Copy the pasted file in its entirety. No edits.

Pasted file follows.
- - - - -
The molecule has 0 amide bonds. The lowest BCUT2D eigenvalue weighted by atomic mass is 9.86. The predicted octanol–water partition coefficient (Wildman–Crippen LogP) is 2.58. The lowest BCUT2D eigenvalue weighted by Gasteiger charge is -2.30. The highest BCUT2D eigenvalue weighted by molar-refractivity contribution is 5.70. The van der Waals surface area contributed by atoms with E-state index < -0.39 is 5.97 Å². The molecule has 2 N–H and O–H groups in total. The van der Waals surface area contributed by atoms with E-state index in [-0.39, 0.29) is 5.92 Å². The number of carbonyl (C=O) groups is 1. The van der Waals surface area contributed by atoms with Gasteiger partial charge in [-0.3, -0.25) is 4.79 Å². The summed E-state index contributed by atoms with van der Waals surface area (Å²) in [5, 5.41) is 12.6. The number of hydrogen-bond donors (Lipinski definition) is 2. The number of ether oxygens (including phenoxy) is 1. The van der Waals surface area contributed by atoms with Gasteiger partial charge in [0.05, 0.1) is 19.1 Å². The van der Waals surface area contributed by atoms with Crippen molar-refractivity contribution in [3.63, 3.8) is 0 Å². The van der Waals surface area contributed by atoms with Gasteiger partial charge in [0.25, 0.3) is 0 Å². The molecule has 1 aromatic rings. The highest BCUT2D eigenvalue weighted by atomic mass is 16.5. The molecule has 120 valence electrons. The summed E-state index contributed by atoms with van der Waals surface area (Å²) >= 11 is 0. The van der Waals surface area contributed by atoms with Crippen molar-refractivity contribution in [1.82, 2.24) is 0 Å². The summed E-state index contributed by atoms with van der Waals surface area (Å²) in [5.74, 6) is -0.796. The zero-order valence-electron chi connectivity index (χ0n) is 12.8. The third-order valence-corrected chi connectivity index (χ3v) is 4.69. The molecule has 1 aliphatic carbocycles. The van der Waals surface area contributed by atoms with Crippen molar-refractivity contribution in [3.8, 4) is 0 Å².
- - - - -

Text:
The molecule has 0 amide bonds. The lowest BCUT2D eigenvalue weighted by atomic mass is 9.86. The predicted octanol–water partition coefficient (Wildman–Crippen LogP) is 2.58. The lowest BCUT2D eigenvalue weighted by Gasteiger charge is -2.30. The highest BCUT2D eigenvalue weighted by molar-refractivity contribution is 5.70. The van der Waals surface area contributed by atoms with E-state index < -0.39 is 5.97 Å². The molecule has 2 N–H and O–H groups in total. The van der Waals surface area contributed by atoms with E-state index in [-0.39, 0.29) is 5.92 Å². The number of carbonyl (C=O) groups is 1. The van der Waals surface area contributed by atoms with Gasteiger partial charge in [-0.3, -0.25) is 4.79 Å². The summed E-state index contributed by atoms with van der Waals surface area (Å²) in [5, 5.41) is 12.6. The number of hydrogen-bond donors (Lipinski definition) is 2. The number of ether oxygens (including phenoxy) is 1. The van der Waals surface area contributed by atoms with Gasteiger partial charge in [0.05, 0.1) is 19.1 Å². The van der Waals surface area contributed by atoms with Crippen molar-refractivity contribution in [3.63, 3.8) is 0 Å². The van der Waals surface area contributed by atoms with Gasteiger partial charge in [0.25, 0.3) is 0 Å². The molecule has 1 aromatic rings. The highest BCUT2D eigenvalue weighted by atomic mass is 16.5. The molecule has 120 valence electrons. The summed E-state index contributed by atoms with van der Waals surface area (Å²) >= 11 is 0. The van der Waals surface area contributed by atoms with Crippen molar-refractivity contribution in [1.82, 2.24) is 0 Å². The summed E-state index contributed by atoms with van der Waals surface area (Å²) in [5.74, 6) is -0.796. The zero-order valence-electron chi connectivity index (χ0n) is 12.8. The third-order valence-corrected chi connectivity index (χ3v) is 4.69. The molecule has 1 aliphatic carbocycles. The van der Waals surface area contributed by atoms with Crippen molar-refractivity contribution in [3.8, 4) is 0 Å².